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14.06.2016 | Original Research Article | Ausgabe 11/2016 Open Access

Clinical Pharmacokinetics 11/2016

A Semi-Physiological Population Model to Quantify the Effect of Hematocrit on Everolimus Pharmacokinetics and Pharmacodynamics in Cancer Patients

Clinical Pharmacokinetics > Ausgabe 11/2016
Nielka P. van Erp, Carla M. van Herpen, Djoeke de Wit, Annelieke Willemsen, David M. Burger, Alwin D. R. Huitema, Ellen Kapiteijn, PhD, PharmD Rob ter Heine


Introduction and Objective

Everolimus (a drug from the class of mammalian target of rapamycin [mTOR] inhibitors) is associated with frequent toxicity-related dose reductions. Everolimus accumulates in erythrocytes, but the extent to which hematocrit affects everolimus plasma pharmacokinetics and pharmacodynamics is unknown. We aimed to investigate the everolimus pharmacokinetics/pharmacodynamics and the influence of hematocrit in cancer patients.


A semi-physiological pharmacokinetic model for everolimus was developed from pharmacokinetic data from 73 patients by non-linear mixed-effects modeling. Using a simulation study with a known pharmacodynamic model describing S6K1 (a downstream mTOR effector) inhibition, we investigated the impact of hematocrit.


The apparent volume of distribution of the central and peripheral compartment were estimated to be 207 L with a relative standard error (RSE) of 5.0 % and 485 L (RSE 4.2 %), respectively, with an inter-compartmental clearance of 72.1 L/h (RSE 3.2 %). The apparent intrinsic clearance was 198 L/h (RSE 4.3 %). A decrease in hematocrit from 45 % to 20 % resulted in a predicted reduction in whole-blood exposure of ~50 %, but everolimus plasma pharmacokinetics and pharmacodynamics were not affected. The predicted S6K1 inhibition was at a plateau level in the approved dose of 10 mg once daily.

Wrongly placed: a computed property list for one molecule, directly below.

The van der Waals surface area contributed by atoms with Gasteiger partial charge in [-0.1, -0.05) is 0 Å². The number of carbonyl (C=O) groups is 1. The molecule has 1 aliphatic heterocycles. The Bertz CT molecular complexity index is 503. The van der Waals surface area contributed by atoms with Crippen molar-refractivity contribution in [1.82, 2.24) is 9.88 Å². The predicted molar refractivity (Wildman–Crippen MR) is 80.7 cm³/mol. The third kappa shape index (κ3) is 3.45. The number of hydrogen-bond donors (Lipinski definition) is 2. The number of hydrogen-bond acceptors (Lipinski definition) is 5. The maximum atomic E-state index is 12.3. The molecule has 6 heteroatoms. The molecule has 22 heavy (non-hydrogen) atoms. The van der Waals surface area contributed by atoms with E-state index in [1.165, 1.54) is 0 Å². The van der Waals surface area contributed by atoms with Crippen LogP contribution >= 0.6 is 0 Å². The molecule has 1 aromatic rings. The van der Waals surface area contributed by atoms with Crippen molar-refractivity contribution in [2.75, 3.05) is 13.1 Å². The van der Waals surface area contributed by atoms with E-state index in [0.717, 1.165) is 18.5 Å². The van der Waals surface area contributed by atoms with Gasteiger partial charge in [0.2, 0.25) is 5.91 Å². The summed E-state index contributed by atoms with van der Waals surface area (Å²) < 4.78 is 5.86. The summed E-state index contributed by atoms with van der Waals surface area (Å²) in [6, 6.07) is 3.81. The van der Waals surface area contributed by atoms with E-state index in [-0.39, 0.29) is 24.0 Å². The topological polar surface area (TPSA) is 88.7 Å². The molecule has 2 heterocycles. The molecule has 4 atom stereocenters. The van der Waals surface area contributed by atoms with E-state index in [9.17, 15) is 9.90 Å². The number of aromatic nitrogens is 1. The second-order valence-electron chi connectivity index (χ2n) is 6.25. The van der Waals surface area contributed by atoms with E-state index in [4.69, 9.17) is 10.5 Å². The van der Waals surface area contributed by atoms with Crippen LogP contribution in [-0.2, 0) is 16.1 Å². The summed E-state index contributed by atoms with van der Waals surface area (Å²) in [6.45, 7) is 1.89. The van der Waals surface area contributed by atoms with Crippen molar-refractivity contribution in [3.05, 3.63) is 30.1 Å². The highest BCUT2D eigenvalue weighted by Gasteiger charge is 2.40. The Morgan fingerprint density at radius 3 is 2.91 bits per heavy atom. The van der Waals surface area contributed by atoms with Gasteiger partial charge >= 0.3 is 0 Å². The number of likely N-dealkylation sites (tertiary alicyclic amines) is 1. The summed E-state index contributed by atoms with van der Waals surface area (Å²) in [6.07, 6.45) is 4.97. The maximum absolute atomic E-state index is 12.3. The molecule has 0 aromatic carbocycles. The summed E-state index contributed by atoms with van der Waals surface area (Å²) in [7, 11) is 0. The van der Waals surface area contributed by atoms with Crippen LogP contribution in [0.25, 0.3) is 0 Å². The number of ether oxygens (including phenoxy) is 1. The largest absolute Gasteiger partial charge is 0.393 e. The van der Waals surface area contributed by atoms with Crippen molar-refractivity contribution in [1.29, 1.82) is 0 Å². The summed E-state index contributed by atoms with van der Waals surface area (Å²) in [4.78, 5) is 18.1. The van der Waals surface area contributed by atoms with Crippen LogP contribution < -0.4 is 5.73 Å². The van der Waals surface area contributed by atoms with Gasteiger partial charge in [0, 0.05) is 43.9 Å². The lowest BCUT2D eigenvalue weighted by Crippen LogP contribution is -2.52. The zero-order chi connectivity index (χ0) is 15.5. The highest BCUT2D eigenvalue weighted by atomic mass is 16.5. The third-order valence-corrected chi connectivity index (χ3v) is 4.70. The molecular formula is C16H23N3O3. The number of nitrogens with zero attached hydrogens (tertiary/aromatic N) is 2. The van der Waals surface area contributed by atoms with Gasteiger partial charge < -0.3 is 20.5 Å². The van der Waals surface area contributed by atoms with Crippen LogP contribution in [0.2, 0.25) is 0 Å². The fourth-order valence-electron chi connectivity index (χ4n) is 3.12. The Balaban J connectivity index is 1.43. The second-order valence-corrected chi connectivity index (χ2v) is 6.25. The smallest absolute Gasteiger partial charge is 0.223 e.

A population pharmacokinetic model was developed for everolimus in cancer patients. Hematocrit influenced whole-blood pharmacokinetics, but not plasma pharmacokinetics or pharmacodynamics. Everolimus whole-blood concentrations should always be corrected for hematocrit. Since predicted mTOR inhibition was at a plateau level in the approved dose, dose reductions may have only a limited impact on mTOR inhibition.

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